DYSLEXIA - ? A GENERATIONAL ISSUE [Part 2]

The first part of my 3-Generational look at Dyslexia focused on the experience of Granddad, born in 1948. Now we step forward a generation to Granddad’s son, born in 1978 and subsequently his grandson, born in 2008. During those two 30-year periods there were major changes in schools, as well as big upheavals in society at large.

School experience

  • Born in 1978, Granddad’s son went to primary school in 1983, aged 5, until he was 11, in 1989. 
    • His primary and secondary schools would be run by his Local Authority. 
  • By 1983, primary school classrooms were much less formal.
    • There would be fewer children per class; perhaps 30.
    • They would be seated in groups around tables with the teacher moving from group to group.
    • The children would be encouraged to ask questions and take part in collaborative tasks.
    • There were no Teaching Assistants.
  • In 1988 The National Curriculum was introduced in all state schools.
    • The intention was to standardise the content taught across schools.
  • The National Curriculum gave rise to “Statutory Assessments”.
    • Known as SATs tests in Reading, Writing, Maths & Science, initially for all 7 and 11 year olds.
    • These tests were phased in from 1989 onwards.
    • They continue to be reviewed and amended by successive governments.
  • The statistics gleaned from SATs are used to compile “league tables” of schools.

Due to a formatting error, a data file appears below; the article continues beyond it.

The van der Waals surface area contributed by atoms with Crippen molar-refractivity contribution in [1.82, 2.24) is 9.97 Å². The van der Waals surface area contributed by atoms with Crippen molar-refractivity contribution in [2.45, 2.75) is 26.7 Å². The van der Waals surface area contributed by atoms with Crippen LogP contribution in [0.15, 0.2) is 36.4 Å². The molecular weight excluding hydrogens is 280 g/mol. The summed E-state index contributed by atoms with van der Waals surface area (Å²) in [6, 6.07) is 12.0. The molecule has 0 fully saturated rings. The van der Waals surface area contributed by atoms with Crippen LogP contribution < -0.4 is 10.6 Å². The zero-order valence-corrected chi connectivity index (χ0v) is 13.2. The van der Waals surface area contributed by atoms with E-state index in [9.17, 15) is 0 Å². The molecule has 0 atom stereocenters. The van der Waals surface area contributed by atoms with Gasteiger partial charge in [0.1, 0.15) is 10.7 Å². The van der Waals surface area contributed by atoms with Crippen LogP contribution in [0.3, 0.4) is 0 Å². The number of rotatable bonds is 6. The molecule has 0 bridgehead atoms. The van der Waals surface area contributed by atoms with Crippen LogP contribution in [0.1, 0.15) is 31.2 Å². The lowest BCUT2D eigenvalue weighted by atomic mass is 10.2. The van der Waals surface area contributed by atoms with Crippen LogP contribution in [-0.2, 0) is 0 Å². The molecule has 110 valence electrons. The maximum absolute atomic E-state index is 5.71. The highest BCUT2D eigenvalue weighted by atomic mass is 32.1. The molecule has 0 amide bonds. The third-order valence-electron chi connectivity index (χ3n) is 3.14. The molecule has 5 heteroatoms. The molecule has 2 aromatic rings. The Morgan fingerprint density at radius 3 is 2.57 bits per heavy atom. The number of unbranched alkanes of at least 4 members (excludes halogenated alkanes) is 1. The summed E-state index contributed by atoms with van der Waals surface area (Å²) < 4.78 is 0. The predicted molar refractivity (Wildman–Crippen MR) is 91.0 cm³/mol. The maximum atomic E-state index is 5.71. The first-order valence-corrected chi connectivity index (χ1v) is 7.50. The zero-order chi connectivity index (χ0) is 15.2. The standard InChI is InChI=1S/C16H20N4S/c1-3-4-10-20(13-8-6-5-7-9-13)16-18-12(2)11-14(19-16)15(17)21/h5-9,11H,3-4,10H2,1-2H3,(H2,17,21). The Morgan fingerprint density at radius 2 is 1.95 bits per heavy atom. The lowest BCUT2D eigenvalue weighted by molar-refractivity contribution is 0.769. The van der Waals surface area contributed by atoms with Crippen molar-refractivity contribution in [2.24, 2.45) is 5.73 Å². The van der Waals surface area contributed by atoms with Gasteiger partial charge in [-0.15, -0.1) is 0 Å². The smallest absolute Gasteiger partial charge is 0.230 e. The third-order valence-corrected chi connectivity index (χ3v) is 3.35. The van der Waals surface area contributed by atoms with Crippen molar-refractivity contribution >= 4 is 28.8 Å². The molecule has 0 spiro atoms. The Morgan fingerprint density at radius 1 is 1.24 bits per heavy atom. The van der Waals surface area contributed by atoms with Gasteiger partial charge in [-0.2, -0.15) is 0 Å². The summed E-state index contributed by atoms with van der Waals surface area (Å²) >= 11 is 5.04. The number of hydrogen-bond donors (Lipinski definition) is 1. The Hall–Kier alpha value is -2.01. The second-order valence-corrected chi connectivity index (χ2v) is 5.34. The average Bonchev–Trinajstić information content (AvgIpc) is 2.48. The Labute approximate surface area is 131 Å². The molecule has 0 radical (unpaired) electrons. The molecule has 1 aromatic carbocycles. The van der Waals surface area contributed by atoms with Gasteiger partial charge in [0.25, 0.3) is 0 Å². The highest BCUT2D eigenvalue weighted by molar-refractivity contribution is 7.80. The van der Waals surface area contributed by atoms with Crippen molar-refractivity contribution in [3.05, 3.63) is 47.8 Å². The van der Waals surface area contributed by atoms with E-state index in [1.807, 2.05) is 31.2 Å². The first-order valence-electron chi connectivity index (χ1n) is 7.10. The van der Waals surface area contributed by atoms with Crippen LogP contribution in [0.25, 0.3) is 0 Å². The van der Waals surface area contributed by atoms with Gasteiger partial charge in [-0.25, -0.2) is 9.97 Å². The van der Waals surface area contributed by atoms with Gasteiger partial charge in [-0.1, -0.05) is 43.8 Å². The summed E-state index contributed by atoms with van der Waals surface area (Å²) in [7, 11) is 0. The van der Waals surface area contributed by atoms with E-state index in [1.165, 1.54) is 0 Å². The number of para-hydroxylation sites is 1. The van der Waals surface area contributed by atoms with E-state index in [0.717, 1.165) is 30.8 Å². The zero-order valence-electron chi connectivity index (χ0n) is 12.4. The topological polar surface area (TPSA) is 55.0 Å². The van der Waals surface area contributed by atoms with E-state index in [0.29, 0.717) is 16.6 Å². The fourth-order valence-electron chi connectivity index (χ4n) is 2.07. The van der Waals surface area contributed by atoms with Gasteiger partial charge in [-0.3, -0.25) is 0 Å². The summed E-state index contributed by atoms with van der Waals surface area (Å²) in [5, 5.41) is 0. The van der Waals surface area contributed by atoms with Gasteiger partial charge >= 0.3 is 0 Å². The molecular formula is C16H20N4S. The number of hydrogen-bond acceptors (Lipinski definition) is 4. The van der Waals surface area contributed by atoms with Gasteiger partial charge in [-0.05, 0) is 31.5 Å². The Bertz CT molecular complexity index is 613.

• SATs are designed to test the achievements of the school, not the individual child. 
    • However, they are not anonymous, so they do reveal an individual child’s difficulties.
    • Dyslexia may be revealed, but will not necessarily trigger systematic help.
  • Grandad’s son is unlikely to have taken SATs tests at his primary school.
    • These were not yet fully established by 1989.
  • By the mid-197O’s most secondary schools were Comprehensives.
    • The 1965 legislation to create Comprehensive schools took a decade to implement.
    • These were either new schools or mergers of existing Grammars and “Secondary Moderns”.
  • By the mid-197O’s the 11+ had been phased out. 
    • So when Granddad’s son progressed from primary to Comprehensive school in 1989 he did so without a selective examination.
  • In 1973 the school leaving age had been raised to 16.
    • It had been 15 since 1946 (27 years)
    • Granddad’s son would expect to be at his Comprehensive school for 5 years, until 1994. 
  • In 1965 the “Certificate of Secondary Education” (CSE) was introduced.
    • The CSE was remodelled in 1988 to incorporate GCE O-levels and renamed GCSE
    • The GCSE was to be used by both Comprehensive and Grammar schools
    • Before leaving school Granddad’s son would have to take the GCSE in a number of subjects.
  • The GCSE was an academic exam requiring good levels of literacy
    • Many students did not do well in exams
    • When the cause was dyslexia, this may not have been recognised.
    • The 1993 Education Act required schools to address “Special Needs” but this did not include dyslexia.
    • Dyslexia awareness was not routinely included in teacher training at that time.
  • Careers advice emphasised GCSEs for vocational training as well as university entrance.
    • Encouragement to stay on at school for A-levels, or go to a Further Education College.

Wider Social Experience – 1980’s and 1990’s

  • A much greater level of affluence than in Granddad’s day.
    • Council house tenants given the ‘right to buy’ leading to increased home ownership.
    • Frequently both parents working in a job outside the home.